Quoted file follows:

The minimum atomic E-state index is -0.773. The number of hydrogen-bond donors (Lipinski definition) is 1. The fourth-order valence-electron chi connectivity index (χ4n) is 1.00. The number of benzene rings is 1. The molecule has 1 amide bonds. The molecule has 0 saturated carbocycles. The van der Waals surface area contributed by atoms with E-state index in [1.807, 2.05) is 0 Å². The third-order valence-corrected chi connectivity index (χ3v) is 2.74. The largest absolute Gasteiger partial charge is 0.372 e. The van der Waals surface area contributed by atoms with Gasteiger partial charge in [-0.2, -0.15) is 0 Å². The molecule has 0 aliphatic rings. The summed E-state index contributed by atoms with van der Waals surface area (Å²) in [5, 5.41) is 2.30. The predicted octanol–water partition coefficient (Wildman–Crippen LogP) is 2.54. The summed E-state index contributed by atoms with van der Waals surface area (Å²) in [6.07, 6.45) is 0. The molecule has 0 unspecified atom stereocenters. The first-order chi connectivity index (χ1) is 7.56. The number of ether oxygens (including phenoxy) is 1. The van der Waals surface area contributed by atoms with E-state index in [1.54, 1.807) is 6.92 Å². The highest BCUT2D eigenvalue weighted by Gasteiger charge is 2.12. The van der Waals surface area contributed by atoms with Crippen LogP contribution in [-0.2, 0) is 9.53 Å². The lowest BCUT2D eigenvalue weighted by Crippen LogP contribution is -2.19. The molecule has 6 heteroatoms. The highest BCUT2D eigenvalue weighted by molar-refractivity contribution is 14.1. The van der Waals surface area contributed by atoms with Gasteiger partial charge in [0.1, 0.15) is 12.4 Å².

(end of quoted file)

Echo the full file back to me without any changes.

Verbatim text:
The minimum atomic E-state index is -0.773. The number of hydrogen-bond donors (Lipinski definition) is 1. The fourth-order valence-electron chi connectivity index (χ4n) is 1.00. The number of benzene rings is 1. The molecule has 1 amide bonds. The molecule has 0 saturated carbocycles. The van der Waals surface area contributed by atoms with E-state index in [1.807, 2.05) is 0 Å². The third-order valence-corrected chi connectivity index (χ3v) is 2.74. The largest absolute Gasteiger partial charge is 0.372 e. The van der Waals surface area contributed by atoms with Gasteiger partial charge in [-0.2, -0.15) is 0 Å². The molecule has 0 aliphatic rings. The summed E-state index contributed by atoms with van der Waals surface area (Å²) in [5, 5.41) is 2.30. The predicted octanol–water partition coefficient (Wildman–Crippen LogP) is 2.54. The summed E-state index contributed by atoms with van der Waals surface area (Å²) in [6.07, 6.45) is 0. The molecule has 0 unspecified atom stereocenters. The first-order chi connectivity index (χ1) is 7.56. The number of ether oxygens (including phenoxy) is 1. The van der Waals surface area contributed by atoms with E-state index in [1.54, 1.807) is 6.92 Å². The highest BCUT2D eigenvalue weighted by Gasteiger charge is 2.12. The van der Waals surface area contributed by atoms with Crippen LogP contribution in [-0.2, 0) is 9.53 Å². The lowest BCUT2D eigenvalue weighted by Crippen LogP contribution is -2.19. The molecule has 6 heteroatoms. The highest BCUT2D eigenvalue weighted by molar-refractivity contribution is 14.1. The van der Waals surface area contributed by atoms with Gasteiger partial charge in [0.1, 0.15) is 12.4 Å².